Once, I was thirteen years old. Dreamy, disdainful, profoundly bored. Unsure if the skin I lived in was my own. I discovered the nineteen-sixties when I needed them most. The door locked to the outside, I could put on an album by Jefferson Airplane or the Beatles and say to myself, I’m not here.
My mother reprimanded me, then, for this golden glow escapism. “You can’t romanticize the past like this,” she would say. “What about the drugs? The segregation? Women’s rights weren’t even on the table.”
But here’s the thing. I never wanted, do not want, to go back in time. I just want to make this clear—when the present becomes the past, nothing falls away. Different, not less.
“Look. It would make me sad if we lost the details. I like knowing the rhythm of your days, where you are, what you’re thinking.”
“No, I don’t know…I don’t want to hear everything. Just the important parts.”
Once, I will be firm and rosy, laughing and giving good advice, framed by friends and a sunlit window on my way to the rest of the world.
“I can do better.”
Somewhere outside the art museum, I forget my name. I cling to your hand suddenly, whispering, “Hold onto me.”
Butterflies explode prism perfect across towering ferns and sun-washed glass ceiling. We giggle with upturned faces, and stroke soft pink moss dripping from the trees. The faces of mothers and children begin melting into each other—it’s time to go.
When we reach the edge of the park, we see bees circling our heads, start swatting them away; not sure if the danger is imagined or real, we save each other anyway. Inside your room we strip furiously, confident in the epiphany that clothing is a lie.
I don’t see your face for a while. You’re safe inside a blanket. I spend infinite moments threading a blue silk robe through my fingers, watching the soft flicker of lilies and bamboo. When you emerge, you say, “Watch this,” floating a speaker in the air so that our music makes tracks like water in the sun.
Later, you exclaim that you’ve found your pattern, a familiar friend—little shapes swimming in harmony across the surface of your notepaper and my skin. You try to capture it with a pen, but it slips away from you every time.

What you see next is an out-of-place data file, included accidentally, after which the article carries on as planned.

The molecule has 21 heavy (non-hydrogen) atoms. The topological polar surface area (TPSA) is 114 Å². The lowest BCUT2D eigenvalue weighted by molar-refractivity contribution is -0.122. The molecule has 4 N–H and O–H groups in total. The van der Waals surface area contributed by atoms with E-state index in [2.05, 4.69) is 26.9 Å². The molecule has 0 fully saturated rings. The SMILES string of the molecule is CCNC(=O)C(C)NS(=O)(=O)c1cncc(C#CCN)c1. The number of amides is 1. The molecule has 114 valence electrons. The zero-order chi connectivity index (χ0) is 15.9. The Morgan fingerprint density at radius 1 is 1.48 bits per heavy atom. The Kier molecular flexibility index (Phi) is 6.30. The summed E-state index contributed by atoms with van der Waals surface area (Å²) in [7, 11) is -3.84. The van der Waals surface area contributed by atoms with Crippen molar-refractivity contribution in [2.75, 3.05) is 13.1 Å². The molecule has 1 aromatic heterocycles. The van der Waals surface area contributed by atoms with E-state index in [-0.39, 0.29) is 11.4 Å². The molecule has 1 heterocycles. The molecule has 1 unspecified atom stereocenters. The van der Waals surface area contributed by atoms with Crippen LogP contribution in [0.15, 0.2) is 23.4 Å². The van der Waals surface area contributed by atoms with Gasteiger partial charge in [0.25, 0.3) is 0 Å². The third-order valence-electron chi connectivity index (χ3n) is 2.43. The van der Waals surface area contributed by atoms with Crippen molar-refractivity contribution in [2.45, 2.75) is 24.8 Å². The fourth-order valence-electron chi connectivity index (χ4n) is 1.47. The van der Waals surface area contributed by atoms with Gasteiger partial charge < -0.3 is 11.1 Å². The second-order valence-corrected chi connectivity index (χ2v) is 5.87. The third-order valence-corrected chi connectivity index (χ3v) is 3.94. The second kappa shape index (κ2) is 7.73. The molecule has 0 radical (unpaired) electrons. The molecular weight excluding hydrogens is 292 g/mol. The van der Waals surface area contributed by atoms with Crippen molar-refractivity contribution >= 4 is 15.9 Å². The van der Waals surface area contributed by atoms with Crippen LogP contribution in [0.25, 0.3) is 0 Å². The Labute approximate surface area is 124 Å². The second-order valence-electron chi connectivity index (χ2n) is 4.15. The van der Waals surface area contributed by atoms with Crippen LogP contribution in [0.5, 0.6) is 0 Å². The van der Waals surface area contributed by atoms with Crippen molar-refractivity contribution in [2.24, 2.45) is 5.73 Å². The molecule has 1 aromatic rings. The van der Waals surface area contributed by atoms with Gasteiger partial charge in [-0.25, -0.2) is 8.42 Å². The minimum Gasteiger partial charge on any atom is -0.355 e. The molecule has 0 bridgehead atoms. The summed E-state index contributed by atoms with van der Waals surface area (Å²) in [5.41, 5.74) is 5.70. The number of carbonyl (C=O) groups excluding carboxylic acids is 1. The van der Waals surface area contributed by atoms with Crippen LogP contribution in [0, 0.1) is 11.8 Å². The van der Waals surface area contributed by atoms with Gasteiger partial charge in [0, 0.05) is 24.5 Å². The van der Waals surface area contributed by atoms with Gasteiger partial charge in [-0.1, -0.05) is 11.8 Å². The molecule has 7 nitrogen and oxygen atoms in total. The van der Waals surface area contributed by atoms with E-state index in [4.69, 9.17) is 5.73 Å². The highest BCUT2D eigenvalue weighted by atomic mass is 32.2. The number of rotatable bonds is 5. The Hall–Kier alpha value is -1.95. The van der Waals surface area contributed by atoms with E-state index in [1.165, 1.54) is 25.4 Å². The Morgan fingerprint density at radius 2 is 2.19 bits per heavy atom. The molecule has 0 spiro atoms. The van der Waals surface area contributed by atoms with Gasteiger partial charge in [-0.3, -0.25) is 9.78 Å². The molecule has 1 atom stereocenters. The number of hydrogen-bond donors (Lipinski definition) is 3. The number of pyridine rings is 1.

“I wish I could show you more, outside of this sordid little box,” you say, shaking your head. “I wish I could give you an island somewhere, and watch you frolic and make art, and teach you…” Tears stand in your eyes when the song changes.
The sun slowly fractures through the window. The light tells the time. Horizontal on the mattress, I remember who I am. And I have to, have to, have to tell you the thing I most fundamentally believe in all the world, if I can catch the right words out of the air.
“Here’s what I would do. I would throw a party. A small one, around a swimming pool, with flowers and candles floating on the surface of the water. At sunset. Somewhere near the beach. With hills in the distance. Yes. I would invite ten people, and I would tell them to just talk to each other. To ask really meaningful questions. To listen to the answers. What am I trying to say?…yeah, to listen. And not just to the words, but the trying. We’re humans, and if we’re trying to care about each other, we can’t let anything stop us…small mistakes, or time, or different bodies. Once we see the person inside, we have to protect them, like something tiny and precious…It’s like this. Here, look.”
I open your notebook. Together, we’re filling it. Thoughts on movies and books. Little rhyming couplets you write while I’m asleep. A record of Cloudland, drawings of invented creatures, perfected signatures. Notes not to worry. Notes that say, I’m sorry. Notes that say, here is where to find me.
“Look, Kelsey. Look at what we made.”
Griffin Reed is a life-long resident of St. Louis, Missouri, and a graduate of Washington University in St. Louis. Griffin spent a year at the Sorbonne in Paris studying 20th century literature, art history, and cinema; they recently completed a 90-page thesis on the semiotics of Los Angeles literature. Griffin currently works as an editorial assistant at River Styx Magazine in St. Louis.